Sphaeranthus Indicus Linn
Botanical Name: Sphaeranthus Indicus Linn
Sanskrit Name: Mundi
Family Name: ASTERACEAE
Vernacular names :
- Hindi – gorakh mukhi
- Telugu – bodataramu
- Malayalam – mirangini
- Tamil – kottakaranthai
Sravani, Alambusa, Kadambapuspi, Bhumi Kadamba
Mundi (Sphaeranthus Indicus Linn) is an annual herb which grows upto 30 cm. height. Its flowers are violet coloured.
Mundi (Sphaeranthus Indicus Linn) is mentioned as Sravani in the Brihat Trayi texts. Sravani and Maha Sravani are the two varieties mentioned in the literature. Charaka considered Maha sravani as Alambusa and Dalhana considered Kulahala as Mundi.
Thakurji is of the view that both varieties of Sravani are described together in C.S.Vi. 8/146 and this view is not accepted by Chakrapani. There fore Kulahala may be Blumea species.
More over, Sravani and Mahasravani have also been mentioned as two varieties of Soma-like powerful drugs. The Himalayan species of Polygonum or Blumea species with Mundi like flower heads may be surveyed and examined for their possible sources. As on date many consider S. indicus as Sravani (Muryli) and S. africans Linn as Mahasravani Linn.
An aromatic herb, 30-60 cm. tall, found abundantly in damp situations in the plains all over India, ascending to an altitude of c. 1,500 m. in the hills, especially as a weed in the rice-fields. Stems with toothed wings;,leaves obovate-oblong, serrate; flowers in heads, purple.
Sphaerene, sphaeranthol, sphaeranthine, etc.
Rasa – tikta, katu
Guna – laghu, ruksha
Virya – usna
Vipaka – katu
Karma – tridosha hara, methya, rasayana
All five parts – “pachanga”
Fresh juice – 10-20ml
Amavata – sunthi and mundi kalka are given together orally
All parts of the plant find medicinal uses. The juice of the plant is styptic and said to be useful in liver and gastric disorders. The paste of the herb, Made with oil, is applied in itch. The powdered seeds and roots are given as an anthelmintic. A decoction of the root is used in chest-pains, cough, and bowel complaints. The bark, ground and mixed with whey, is said to be a useful application in piles. Flowers are credited with alterative, depurative, and tonic properties. Leaf juice is boiled with milk and sugar-candy and prescribed for cough. Antitubercular properties have also been ascribed to the plant (Kirt. & Basu, II, 1347; Rama Rao, 223; Dastur, Medicinal Plants, 219; Chopra, 1958, 601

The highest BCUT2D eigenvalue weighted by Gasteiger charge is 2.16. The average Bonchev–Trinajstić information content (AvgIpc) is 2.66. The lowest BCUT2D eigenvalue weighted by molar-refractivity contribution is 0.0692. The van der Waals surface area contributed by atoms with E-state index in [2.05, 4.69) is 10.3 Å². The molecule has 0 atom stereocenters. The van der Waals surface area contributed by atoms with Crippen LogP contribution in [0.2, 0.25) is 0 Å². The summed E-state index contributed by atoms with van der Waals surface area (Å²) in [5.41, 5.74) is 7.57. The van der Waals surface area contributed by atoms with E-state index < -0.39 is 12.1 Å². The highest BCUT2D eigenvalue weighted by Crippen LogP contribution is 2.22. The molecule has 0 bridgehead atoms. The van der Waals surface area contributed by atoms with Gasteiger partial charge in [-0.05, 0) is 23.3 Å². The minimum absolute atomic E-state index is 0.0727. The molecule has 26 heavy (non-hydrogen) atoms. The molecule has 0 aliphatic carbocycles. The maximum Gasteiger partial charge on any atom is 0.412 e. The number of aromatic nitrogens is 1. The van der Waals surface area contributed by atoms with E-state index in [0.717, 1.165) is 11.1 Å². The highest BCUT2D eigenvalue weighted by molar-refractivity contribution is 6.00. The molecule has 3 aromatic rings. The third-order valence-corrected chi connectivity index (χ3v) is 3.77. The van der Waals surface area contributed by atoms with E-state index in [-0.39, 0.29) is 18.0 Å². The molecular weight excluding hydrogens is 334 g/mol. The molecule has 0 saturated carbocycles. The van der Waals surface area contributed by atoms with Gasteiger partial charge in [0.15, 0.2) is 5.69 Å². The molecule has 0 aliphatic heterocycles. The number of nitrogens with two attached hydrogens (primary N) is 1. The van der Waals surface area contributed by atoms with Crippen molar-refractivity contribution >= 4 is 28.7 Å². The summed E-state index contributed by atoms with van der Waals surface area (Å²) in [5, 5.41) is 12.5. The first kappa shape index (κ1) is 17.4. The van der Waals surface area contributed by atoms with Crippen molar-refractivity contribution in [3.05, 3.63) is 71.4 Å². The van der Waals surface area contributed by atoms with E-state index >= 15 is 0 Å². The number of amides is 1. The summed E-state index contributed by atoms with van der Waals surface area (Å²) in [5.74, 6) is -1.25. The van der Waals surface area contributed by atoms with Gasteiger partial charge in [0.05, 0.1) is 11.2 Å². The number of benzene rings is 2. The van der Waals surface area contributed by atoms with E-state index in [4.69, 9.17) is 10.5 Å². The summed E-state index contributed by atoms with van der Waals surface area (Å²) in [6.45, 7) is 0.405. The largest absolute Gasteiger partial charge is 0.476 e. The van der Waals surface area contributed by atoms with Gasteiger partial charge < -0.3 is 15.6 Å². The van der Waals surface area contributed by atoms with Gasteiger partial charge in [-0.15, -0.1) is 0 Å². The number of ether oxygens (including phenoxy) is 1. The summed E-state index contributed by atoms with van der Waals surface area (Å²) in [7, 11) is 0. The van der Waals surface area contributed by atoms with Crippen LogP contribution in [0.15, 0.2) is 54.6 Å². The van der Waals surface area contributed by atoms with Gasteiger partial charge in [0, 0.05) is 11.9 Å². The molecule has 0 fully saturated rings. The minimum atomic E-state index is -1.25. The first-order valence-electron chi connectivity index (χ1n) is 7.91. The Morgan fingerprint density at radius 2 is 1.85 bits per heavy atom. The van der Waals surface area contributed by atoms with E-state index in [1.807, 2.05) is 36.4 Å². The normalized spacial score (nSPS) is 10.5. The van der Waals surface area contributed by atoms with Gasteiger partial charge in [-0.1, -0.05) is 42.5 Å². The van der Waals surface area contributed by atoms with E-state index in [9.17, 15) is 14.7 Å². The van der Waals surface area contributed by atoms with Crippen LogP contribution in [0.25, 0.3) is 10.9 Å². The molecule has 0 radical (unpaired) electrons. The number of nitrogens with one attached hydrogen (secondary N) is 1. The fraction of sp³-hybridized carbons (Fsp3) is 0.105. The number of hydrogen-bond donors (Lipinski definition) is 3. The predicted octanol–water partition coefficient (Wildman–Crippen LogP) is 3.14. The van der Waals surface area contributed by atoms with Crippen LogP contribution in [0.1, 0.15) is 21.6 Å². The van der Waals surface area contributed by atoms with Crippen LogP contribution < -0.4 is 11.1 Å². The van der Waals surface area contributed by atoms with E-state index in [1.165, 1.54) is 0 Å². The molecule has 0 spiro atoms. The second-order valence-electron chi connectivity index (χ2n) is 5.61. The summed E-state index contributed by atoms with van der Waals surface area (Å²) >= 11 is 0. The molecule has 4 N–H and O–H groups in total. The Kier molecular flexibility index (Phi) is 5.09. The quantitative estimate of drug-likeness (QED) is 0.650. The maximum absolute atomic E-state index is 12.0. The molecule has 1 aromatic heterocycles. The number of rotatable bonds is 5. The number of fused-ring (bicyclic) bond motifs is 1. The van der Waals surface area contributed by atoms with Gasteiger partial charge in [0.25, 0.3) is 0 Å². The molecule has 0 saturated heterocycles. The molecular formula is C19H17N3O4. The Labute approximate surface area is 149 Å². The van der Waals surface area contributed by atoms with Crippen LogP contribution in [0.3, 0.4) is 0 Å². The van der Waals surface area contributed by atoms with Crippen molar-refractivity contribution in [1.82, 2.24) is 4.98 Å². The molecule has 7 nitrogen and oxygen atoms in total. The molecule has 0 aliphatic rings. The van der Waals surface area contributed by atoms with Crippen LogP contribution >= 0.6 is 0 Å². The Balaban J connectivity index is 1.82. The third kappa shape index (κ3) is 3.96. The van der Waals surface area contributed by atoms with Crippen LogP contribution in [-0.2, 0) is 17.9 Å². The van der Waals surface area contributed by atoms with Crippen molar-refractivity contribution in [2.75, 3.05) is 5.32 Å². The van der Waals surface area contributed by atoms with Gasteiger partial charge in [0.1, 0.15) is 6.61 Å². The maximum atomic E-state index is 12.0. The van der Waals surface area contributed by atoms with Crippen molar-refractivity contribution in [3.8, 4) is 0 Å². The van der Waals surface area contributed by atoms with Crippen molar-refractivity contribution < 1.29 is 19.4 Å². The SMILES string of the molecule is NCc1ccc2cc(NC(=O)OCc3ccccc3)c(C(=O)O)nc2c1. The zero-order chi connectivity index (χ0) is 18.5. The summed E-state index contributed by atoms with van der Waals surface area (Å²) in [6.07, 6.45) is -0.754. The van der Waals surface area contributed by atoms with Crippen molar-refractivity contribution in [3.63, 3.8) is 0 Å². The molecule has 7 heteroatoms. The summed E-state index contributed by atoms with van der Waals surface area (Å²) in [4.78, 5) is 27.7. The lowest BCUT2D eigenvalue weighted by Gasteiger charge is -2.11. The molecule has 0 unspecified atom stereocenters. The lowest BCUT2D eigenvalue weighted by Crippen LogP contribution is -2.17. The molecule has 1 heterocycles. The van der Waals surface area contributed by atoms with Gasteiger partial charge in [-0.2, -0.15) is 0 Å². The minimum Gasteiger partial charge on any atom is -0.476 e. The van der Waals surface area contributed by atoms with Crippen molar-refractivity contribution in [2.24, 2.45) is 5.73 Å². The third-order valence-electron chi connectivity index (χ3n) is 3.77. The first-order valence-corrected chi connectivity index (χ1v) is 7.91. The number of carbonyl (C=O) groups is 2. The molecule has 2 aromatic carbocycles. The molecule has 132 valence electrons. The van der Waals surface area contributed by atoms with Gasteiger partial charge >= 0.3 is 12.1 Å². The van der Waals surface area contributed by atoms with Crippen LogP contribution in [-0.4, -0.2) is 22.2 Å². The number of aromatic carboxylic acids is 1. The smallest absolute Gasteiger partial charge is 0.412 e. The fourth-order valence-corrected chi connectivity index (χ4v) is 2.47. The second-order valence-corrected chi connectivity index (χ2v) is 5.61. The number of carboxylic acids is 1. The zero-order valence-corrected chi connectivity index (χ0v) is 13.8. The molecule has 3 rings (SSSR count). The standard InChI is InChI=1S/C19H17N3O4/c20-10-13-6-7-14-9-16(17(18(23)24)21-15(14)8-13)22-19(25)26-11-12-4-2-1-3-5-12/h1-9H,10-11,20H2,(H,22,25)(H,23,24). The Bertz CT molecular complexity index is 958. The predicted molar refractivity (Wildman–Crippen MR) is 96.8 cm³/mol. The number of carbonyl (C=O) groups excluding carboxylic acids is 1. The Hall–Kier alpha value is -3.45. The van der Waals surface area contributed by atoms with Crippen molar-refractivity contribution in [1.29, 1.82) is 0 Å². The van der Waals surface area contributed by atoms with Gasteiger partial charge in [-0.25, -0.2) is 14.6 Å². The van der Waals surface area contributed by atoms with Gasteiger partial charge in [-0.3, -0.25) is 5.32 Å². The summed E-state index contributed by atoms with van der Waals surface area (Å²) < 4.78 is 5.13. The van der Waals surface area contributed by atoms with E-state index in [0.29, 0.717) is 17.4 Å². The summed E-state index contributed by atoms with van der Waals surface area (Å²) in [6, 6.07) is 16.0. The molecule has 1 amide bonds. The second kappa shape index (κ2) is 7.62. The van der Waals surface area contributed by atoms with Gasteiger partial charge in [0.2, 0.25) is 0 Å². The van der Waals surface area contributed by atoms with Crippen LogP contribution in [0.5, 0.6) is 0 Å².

Single herb medicinal use
Grind dried plant. Add little water in essential powder. Apply on the affected part once a day.
- Bad Breath
Take dried Sphaeranthus Indicus . Grind with Vinegar. Have one pinch in the morning and one pinch in evening.
Take dried Sphaeranthus Indicus .Leaves and grind. Have 2 pinches with lukewarm water twice a day.
Take 2 to 3 gram powder of Sphaeranthus Indicus . Leaves with lukewarm water twice a day.
Drink 1/4 glass juice of Sphaeranthus Indicus twice a day and drip one drop in each eye also.
- Skin Diseases
Powder the dried leaves of Sphaeranthus Indicus . Take 2 g twice a day.
Grind dried flowers of Sphaeranthus Indicus to make powder. Take quarter tsp of it. Have it twice a day.
Take half tsp powdered root of Sphaeranthus Indicus once a day. It helps in the expulsion of intestinal worms.
- Gastrointestinal Disorder
Powder the seeds of Sphaeranthus Indicus . Have quarter tsp of it thrice a day.
- Respiratory Diseases
Crush 500 g seeds of Sphaeranthus Indicus . Store it. Consume half tsp of it twice a day.
Grind the root bark of Sphaeranthus Indicus . Add half tsp of the powder in a glass of buttermilk. Drink it twice a day.
- Heavy Menstrual Bleeding
Add 3 g root bark powder of Sphaeranthus Indicus in a glass full of buttermilk. Have it two times a day.
Research and other references
- 7a—Hydroxycudesm-4-en-6, 12-olide exhibited antimicrobial activity (J. Res., Synop. 1989, 68).
- Capitula contain albumins, a semi-drying fatty oil (up to 5%), reducing sugars, tannins, mineral matter, a volatile oil (0.07%) with a characteristic odour and a bitter taste, and a glucoside (C2,1-12,0/2; m.p. 148-49°; yield 0.002%). No alkaloid was detected in the inflorescence. The glucoside on hydrolysis gave a water-soluble a.glucone, phenolic in nature. The unsaponifiable matter of the fatty oil showed fi-sitosterol, stigmasterol, n-triacontanol, n-pentacosane and hentriacontane. /3-D-glucoside of P-sitosterol has been isolated from the flowerheads [Tiwari, Proc. nat. Acad. Sci. India, 1946, 16A (pt 2 & 3), 55; Tiwari, ibid., 1963, 33A, 349; 1943, 13A, 88; Gupta, Indian j. pharm,. 1967, 29,47).